Friend Of Basketball Coaching Legend Thanks Alaska Rescuers After Stroke

Photo by AC Dixon/Wikimedia

As a longtime college basketball fan spanning back to the early 1980s, the past few weeks have been tough, with the deaths of famed former coaches Jud Heathcote and Rollie Massimino. Both men had long, happy lives, and my friends and I wondered aloud if the urban legend that celebrities in pass away in threes would come to fruition.

We kind of laughed about it at the time, but then days later, to our horror, another iconic college basketball coaching fell ill. Denny Crum, who coached the University of Louisville to two national championships during a Basketball Hall of Fame career, suffered a mild stroke on a fishing trip in Alaska.

Fortunately, Crum is OK after the incident, which happened on the Kenai River, and another member of his traveling party wrote a heartfelt letter to the first responders who provided aid to Crum.

From Louisville TV station WDRB via the Alaska Dispatch News:

On Wednesday, Aug. 30, while on a fishing trip on the Kenai River in a remote area of Alaska, Crum’s guide noticed he was behaving erratically and determined that he needed medical assistance. When it arrived, friends he was with carried him to a helicopter for the flight to an Anchorage hospital.

Doctors said Crum suffered a minor stroke and gave him clot-busting medication to try to alleviate any further threat. A subsequent MRI showed no noticeable effects, and after a short period in which Crum struggled to communicate, he began to communicate clearly to his wife and others.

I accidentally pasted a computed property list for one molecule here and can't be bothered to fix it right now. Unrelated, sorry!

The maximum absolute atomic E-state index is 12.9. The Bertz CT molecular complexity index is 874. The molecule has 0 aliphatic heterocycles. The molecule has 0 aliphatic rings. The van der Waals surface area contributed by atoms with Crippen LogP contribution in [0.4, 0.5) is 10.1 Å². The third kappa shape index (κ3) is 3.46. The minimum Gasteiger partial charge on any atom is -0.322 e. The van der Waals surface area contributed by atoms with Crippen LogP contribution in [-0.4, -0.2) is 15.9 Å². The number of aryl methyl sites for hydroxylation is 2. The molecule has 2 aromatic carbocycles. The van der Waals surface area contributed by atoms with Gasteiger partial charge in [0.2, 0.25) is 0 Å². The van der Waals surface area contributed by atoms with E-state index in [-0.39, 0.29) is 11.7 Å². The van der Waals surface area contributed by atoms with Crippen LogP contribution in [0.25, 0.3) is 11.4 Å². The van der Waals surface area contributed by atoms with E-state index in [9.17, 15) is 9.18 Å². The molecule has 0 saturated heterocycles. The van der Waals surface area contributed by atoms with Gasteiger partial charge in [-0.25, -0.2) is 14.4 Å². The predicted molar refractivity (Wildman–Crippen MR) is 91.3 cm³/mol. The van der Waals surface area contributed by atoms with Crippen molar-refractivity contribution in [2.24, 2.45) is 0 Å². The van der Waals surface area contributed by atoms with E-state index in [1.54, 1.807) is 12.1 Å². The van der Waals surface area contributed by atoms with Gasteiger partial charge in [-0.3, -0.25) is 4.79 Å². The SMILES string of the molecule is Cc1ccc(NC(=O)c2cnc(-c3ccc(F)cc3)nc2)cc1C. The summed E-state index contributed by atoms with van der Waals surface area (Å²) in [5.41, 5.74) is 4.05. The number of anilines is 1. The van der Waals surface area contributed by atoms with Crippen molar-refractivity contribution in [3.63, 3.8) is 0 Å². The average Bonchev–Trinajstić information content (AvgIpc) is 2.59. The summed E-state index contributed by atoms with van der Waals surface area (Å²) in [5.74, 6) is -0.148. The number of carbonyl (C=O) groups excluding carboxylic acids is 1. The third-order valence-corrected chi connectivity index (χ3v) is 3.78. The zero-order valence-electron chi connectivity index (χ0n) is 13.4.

He has since returned to Louisville and is doing well, according to his wife.

On Monday, Sept. 11, the Alaska Dispatch News posted a letter sent by Gary Vitale, MD, a resident of Louisville. In the letter, Vitale, who identifies himself as a professor of U of L’s medical school, thanks the rescuers, including the park guide, as well as EMS and medical staff. …

Vitale wrote:

“As a surgeon myself, I can’t tell you the number of times we say to ourselves in a backroom how much more we could have done, if only we had received the patient sooner. In this case, due to the alertness and preparedness of the fishing guides, the well-practiced skills of a great EMS team and helicopter ambulance service, along with excellent medical professionals, all went well. Our special friend and the hero of so many in Louisville doesn’t have to spend the rest of his life in a disabled situation. For a man who has given so much of his life to others in basketball, support of innumerable charities and fundraising for the university, this is truly an outstanding and blessed outcome.”

 Crum tweeted out support from well-wishers following the health scare:

 

And this man is a badass!

 

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